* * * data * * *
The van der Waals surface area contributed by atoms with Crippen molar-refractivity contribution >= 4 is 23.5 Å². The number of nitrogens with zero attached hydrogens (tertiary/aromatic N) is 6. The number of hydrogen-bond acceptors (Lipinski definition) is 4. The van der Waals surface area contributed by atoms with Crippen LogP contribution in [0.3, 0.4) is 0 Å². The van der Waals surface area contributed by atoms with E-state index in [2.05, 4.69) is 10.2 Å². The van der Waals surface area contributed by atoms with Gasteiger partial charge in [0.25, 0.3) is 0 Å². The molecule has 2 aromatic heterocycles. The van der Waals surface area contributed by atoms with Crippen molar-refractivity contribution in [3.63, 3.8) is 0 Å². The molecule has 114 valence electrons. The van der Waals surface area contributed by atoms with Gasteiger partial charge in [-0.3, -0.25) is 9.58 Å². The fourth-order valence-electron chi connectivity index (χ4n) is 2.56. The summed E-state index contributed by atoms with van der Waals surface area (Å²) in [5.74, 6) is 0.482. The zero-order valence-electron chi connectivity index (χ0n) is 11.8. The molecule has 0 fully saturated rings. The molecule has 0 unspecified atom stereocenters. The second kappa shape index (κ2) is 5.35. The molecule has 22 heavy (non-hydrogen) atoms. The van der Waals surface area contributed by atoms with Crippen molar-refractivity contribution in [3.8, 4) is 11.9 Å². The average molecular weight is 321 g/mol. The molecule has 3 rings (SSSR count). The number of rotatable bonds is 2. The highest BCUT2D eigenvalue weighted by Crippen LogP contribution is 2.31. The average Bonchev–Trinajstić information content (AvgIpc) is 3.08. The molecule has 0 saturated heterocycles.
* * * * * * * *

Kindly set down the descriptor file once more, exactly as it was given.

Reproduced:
The van der Waals surface area contributed by atoms with Crippen molar-refractivity contribution >= 4 is 23.5 Å². The number of nitrogens with zero attached hydrogens (tertiary/aromatic N) is 6. The number of hydrogen-bond acceptors (Lipinski definition) is 4. The van der Waals surface area contributed by atoms with Crippen LogP contribution in [0.3, 0.4) is 0 Å². The van der Waals surface area contributed by atoms with E-state index in [2.05, 4.69) is 10.2 Å². The van der Waals surface area contributed by atoms with Gasteiger partial charge in [0.25, 0.3) is 0 Å². The molecule has 2 aromatic heterocycles. The van der Waals surface area contributed by atoms with Crippen molar-refractivity contribution in [3.63, 3.8) is 0 Å². The molecule has 114 valence electrons. The van der Waals surface area contributed by atoms with Gasteiger partial charge in [-0.3, -0.25) is 9.58 Å². The fourth-order valence-electron chi connectivity index (χ4n) is 2.56. The summed E-state index contributed by atoms with van der Waals surface area (Å²) in [5.74, 6) is 0.482. The zero-order valence-electron chi connectivity index (χ0n) is 11.8. The molecule has 0 fully saturated rings. The molecule has 0 unspecified atom stereocenters. The second kappa shape index (κ2) is 5.35. The molecule has 22 heavy (non-hydrogen) atoms. The van der Waals surface area contributed by atoms with Crippen molar-refractivity contribution in [3.8, 4) is 11.9 Å². The average molecular weight is 321 g/mol. The molecule has 3 rings (SSSR count). The number of rotatable bonds is 2. The highest BCUT2D eigenvalue weighted by Crippen LogP contribution is 2.31. The average Bonchev–Trinajstić information content (AvgIpc) is 3.08. The molecule has 0 saturated heterocycles.